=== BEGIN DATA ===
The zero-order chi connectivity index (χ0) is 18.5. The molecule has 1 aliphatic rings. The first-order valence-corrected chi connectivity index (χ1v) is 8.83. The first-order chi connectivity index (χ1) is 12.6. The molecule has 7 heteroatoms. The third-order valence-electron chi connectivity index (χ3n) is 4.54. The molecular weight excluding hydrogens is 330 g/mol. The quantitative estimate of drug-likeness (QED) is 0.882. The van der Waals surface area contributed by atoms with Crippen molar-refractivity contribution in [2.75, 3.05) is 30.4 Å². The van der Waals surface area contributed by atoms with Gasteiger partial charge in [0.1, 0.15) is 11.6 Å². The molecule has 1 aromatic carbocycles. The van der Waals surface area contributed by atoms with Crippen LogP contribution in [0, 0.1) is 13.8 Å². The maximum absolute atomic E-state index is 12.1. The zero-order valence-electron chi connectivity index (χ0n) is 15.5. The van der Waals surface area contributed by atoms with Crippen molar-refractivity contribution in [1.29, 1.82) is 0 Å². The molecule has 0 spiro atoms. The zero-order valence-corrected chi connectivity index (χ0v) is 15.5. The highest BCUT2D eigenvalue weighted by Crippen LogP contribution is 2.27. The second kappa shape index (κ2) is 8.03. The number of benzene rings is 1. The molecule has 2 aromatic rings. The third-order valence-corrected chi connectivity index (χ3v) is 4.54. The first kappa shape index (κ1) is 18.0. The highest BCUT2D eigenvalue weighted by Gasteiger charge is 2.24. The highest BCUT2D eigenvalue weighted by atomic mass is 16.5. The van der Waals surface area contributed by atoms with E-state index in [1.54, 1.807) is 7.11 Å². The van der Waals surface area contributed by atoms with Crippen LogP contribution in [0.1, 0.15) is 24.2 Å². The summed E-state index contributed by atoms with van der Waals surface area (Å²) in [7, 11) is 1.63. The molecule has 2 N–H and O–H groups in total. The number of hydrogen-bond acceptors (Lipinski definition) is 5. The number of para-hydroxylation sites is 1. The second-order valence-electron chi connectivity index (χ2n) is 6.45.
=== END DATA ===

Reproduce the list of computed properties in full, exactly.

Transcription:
The zero-order chi connectivity index (χ0) is 18.5. The molecule has 1 aliphatic rings. The first-order valence-corrected chi connectivity index (χ1v) is 8.83. The first-order chi connectivity index (χ1) is 12.6. The molecule has 7 heteroatoms. The third-order valence-electron chi connectivity index (χ3n) is 4.54. The molecular weight excluding hydrogens is 330 g/mol. The quantitative estimate of drug-likeness (QED) is 0.882. The van der Waals surface area contributed by atoms with Crippen molar-refractivity contribution in [2.75, 3.05) is 30.4 Å². The van der Waals surface area contributed by atoms with Gasteiger partial charge in [0.1, 0.15) is 11.6 Å². The molecule has 1 aromatic carbocycles. The van der Waals surface area contributed by atoms with Crippen LogP contribution in [0, 0.1) is 13.8 Å². The maximum absolute atomic E-state index is 12.1. The zero-order valence-electron chi connectivity index (χ0n) is 15.5. The van der Waals surface area contributed by atoms with Crippen molar-refractivity contribution in [1.29, 1.82) is 0 Å². The molecule has 0 spiro atoms. The zero-order valence-corrected chi connectivity index (χ0v) is 15.5. The highest BCUT2D eigenvalue weighted by Crippen LogP contribution is 2.27. The second kappa shape index (κ2) is 8.03. The number of benzene rings is 1. The molecule has 2 aromatic rings. The third-order valence-corrected chi connectivity index (χ3v) is 4.54. The first kappa shape index (κ1) is 18.0. The highest BCUT2D eigenvalue weighted by Gasteiger charge is 2.24. The highest BCUT2D eigenvalue weighted by atomic mass is 16.5. The van der Waals surface area contributed by atoms with E-state index in [1.54, 1.807) is 7.11 Å². The van der Waals surface area contributed by atoms with Crippen LogP contribution in [0.1, 0.15) is 24.2 Å². The summed E-state index contributed by atoms with van der Waals surface area (Å²) in [7, 11) is 1.63. The molecule has 2 N–H and O–H groups in total. The number of hydrogen-bond acceptors (Lipinski definition) is 5. The number of para-hydroxylation sites is 1. The second-order valence-electron chi connectivity index (χ2n) is 6.45.